Pubdate: Mon, 26 Jul 2004
Source: AlterNet (US Web)
Copyright: 2004 Independent Media Institute
Author: Steve Kubby, AlterNet
Note: Steve Kubby has written two books on drug policy reform and currently 
serves as the National Director of the American Medical Marijuana 
Bookmark: (Cannabis - Medicinal)
Bookmark: (Kubby, Steve)


By continuing to target medical pot patients, the federal government
turns its back on millions of voters, the wishes of the dying and the
authority of the courts.

The term medical marijuana took on dramatic new meaning in February,
2000 when researchers in Madrid Spain announced they had destroyed
incurable brain tumors in rats by injecting them with THC, the most
psychoactive ingredient in cannabis.

Most Americans don't know anything about the Madrid discovery.
Virtually no major U.S. newspapers carried the story, which ran only
once on the AP and UPI news wires, on Feb. 29, 2000. Why has this
vitally important information been suppressed while the media
regularly trumpet any possible breakthrough in cancer research?

The Madrid study wasn't the first time that THC has been administered
to tumor-bearing animals. In 1974 researchers at the Medical College
of Virginia, who had been funded by the National Institute of Health
in order to find evidence that marijuana damages the immune system,
found instead that THC slowed the growth of three kinds of cancer in
mice - lung and breast cancer, and a virus-induced leukemia. Since
then, dozens of other peer-reviewed scientific studies have confirmed
that THC and other canabinoids shrink tumors, cut off their blood
supply and may even program cancer cells to die.

Because news of such advances in our understanding of medical
marijuana has been suppressed, serious opposition still exists within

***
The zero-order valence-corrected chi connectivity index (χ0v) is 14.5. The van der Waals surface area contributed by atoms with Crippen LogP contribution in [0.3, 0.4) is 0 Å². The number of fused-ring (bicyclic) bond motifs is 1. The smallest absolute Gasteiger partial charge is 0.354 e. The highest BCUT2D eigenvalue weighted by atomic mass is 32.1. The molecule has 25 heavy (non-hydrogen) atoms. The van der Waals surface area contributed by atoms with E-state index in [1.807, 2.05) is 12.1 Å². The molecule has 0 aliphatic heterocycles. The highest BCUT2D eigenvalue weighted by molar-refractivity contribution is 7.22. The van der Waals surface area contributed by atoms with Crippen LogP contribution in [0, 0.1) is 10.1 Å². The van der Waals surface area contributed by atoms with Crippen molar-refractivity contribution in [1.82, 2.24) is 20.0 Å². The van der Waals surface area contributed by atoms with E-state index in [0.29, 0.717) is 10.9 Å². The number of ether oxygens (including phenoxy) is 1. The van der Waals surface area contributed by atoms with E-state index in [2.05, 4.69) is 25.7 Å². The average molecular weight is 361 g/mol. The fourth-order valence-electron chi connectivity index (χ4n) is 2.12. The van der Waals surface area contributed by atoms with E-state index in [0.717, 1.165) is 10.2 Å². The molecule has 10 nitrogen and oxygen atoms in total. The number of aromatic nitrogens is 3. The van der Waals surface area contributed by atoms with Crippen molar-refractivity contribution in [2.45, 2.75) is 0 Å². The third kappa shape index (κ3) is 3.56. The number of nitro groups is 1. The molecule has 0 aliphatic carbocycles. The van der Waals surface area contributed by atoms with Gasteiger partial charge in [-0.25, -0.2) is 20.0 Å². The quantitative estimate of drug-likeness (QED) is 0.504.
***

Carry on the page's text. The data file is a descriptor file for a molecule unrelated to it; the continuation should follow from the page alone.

the law enforcement community. They claim that the Compassionate Use
Act of 1996 was some sort of hoax, or worse, not a law to be obeyed
because federal marijuana laws trump state laws.

As a result, seven years after voters approved Prop. 215, sick,
disabled and dying people are still being arrested, jailed, humiliated
and bankrupted. An ideology of zero tolerance has deprived medical
marijuana patients not only of justice but of life itself.

Contrary to assertions by police and US officials, federal law ought
not to trump state medical marijuana laws, according to the 9th
Circuit Court decision on December 16, 2003. In that decision, the
Court found that "the appellants have demonstrated a strong likelihood
of success on their claim that, as applied to them, the CSA
[Controlled Substances Act of 1970] is an unconstitutional exercise of
Congress' Commerce Clause authority."

On May 14, 2004, District Court Judge Martin J. Jenkins acted upon
this decision by the 9th Circuit Court and granted a preliminary
injunction against the federal government, thereby protecting the
medical marijuana rights of the two patients who are suing the
government in this case.

Just one month later, in the case of County of Santa Cruz et al. v.
Ashcroft, U.S. District Judge Jeremy Fogel issued a temporary
injunction barring the federal government from raiding the marijuana
gardens of the Wo/Men's Alliance for Medical Marijuana, or WAMM.

The ruling allows the collective to resume cultivation free from the
fear of further federal prosecution. This relief comes 18 months after
a brutal Drug Enforcement Administration raid on WAMM in Santa Cruz,
and a year after the collective's seriously ill members filed suit
against the federal government to stop the law enforcement harassment.

Law enforcement and prosecutors also claim that patients dragged
before the courts possess "too much for personal use." However,
Proposition 215 set only one medical-marijuana possession limit, and
that limit is "for personal medical use."

In 2002, the California Supreme Court affirmed this quantity limit in
People v. Mower. There, the court clearly held that the only quantity